Polymer Clay Tools
Here is some information about tools you may find useful for working with polymer clay. For more information about where to buy them please see our supplier links page
You will need a thin and sharp blade for cutting clay. You can buy special clay blades, sometimes referred to as tissue blades which are long and are available either as a rigid blade or a flexible blade. Rigid blades are what you need to cut slices of clay from a block or thin slices from a ‘cane’. Flexible blades enable you to cut curved shapes. A scalpel or craft knife is also useful for detailed cutting and picking up tiny bits of clay.
Your home oven is fine but do check the temperature with an oven thermometer. You will need surfaces to bake on; small ceramic tiles are useful for flat items. A baking tray is useful as it can be filled with baking soda or polyester wadding (check it can withstand curing temperature before using to bake clay items) to support curved or uneven shapes. Cardboard will also work as a baking surface. You can use glass, ceramic or metal objects to support clay whilst curing such as a coke can or a glazed ceramic bowl or mug and drinking glasses. If you don’t want shiny spots on the back of what you are baking you can bake on regular paper.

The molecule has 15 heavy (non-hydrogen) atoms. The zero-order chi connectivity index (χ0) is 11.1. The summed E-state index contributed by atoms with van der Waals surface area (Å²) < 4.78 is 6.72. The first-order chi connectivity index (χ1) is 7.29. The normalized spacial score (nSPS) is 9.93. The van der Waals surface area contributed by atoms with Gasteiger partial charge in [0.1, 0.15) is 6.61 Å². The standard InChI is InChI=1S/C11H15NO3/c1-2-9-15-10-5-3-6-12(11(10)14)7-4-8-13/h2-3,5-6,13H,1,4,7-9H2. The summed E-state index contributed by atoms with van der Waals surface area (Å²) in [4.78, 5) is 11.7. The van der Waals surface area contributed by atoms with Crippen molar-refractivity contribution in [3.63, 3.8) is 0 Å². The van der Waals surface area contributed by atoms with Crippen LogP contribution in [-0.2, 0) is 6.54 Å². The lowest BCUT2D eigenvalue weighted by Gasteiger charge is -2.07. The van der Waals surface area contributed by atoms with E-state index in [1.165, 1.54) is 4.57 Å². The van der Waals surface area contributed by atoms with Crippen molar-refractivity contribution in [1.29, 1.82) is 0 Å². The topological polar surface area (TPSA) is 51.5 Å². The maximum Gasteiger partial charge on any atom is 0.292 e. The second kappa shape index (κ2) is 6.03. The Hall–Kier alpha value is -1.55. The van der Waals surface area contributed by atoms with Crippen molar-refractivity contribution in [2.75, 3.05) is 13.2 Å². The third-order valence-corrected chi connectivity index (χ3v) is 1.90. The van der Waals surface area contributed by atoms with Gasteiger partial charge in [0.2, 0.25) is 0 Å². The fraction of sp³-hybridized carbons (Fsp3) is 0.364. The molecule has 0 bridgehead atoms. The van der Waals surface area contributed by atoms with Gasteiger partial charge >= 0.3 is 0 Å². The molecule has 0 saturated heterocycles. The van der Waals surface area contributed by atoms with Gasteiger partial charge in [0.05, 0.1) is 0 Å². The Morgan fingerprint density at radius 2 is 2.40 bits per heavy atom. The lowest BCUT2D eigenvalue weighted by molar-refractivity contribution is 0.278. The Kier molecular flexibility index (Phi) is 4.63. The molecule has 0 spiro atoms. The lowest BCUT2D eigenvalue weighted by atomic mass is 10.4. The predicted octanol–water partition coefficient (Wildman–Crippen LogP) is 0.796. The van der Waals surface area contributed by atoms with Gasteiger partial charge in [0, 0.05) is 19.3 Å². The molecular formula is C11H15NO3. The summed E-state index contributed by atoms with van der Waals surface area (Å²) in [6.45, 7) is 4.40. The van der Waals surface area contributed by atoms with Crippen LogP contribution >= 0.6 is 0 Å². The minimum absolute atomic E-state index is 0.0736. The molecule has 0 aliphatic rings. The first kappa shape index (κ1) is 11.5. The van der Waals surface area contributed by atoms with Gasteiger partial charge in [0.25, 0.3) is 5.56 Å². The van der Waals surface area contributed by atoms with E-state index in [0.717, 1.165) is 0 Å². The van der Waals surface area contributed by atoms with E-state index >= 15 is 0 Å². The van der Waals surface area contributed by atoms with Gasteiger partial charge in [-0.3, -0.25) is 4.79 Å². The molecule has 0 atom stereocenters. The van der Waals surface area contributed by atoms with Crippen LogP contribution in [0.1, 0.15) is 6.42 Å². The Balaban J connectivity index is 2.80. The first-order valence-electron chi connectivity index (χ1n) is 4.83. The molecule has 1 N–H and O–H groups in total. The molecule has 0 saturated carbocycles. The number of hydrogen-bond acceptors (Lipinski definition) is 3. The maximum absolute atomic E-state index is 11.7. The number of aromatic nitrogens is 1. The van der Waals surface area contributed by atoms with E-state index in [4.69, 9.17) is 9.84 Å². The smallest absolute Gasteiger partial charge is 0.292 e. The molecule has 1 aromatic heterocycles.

For making holes in clay, piercing air bubbles, and many other uses. You can buy needle tools or make a polymer clay handle for a large needle. It’s useful to have different sizes if you can find them.
Not essential if you are going to sculpt with polymer clay but highly recommended if you are going to make jewellery especially if you intend to work with canes that are built up from sheets and logs of clay. Useful for easy conditioning of clay and making evenly thick sheets of different thicknesses. If you don’t have a pasta machine use a roller and thickness guides to do this, playing cards or magazines can be used as thickness guides.
An acrylic roller is good as it is firm, smooth and doesn’t stick. You can also use metal or other plastic rollers. They are useful for flattening and conditioning clay and smoothing.
A thin rod such as a knitting needle (double-ended are easiest) or a thin acrylic rod is a useful tool for smoothing joins in clay.
Anything that is flat, smooth and will protect your table from the blades we use to cut the clay will do. Ideal things are a smooth ceramic tile or a smooth glass chopping board, but you can use marble, a sheet of thick plastic or even a laminated piece of paper. Smooth surfaces will grip the clay a little, this is sometimes useful and sometimes not. You could use a glass tile and work on index cards when you don’t want it to stick.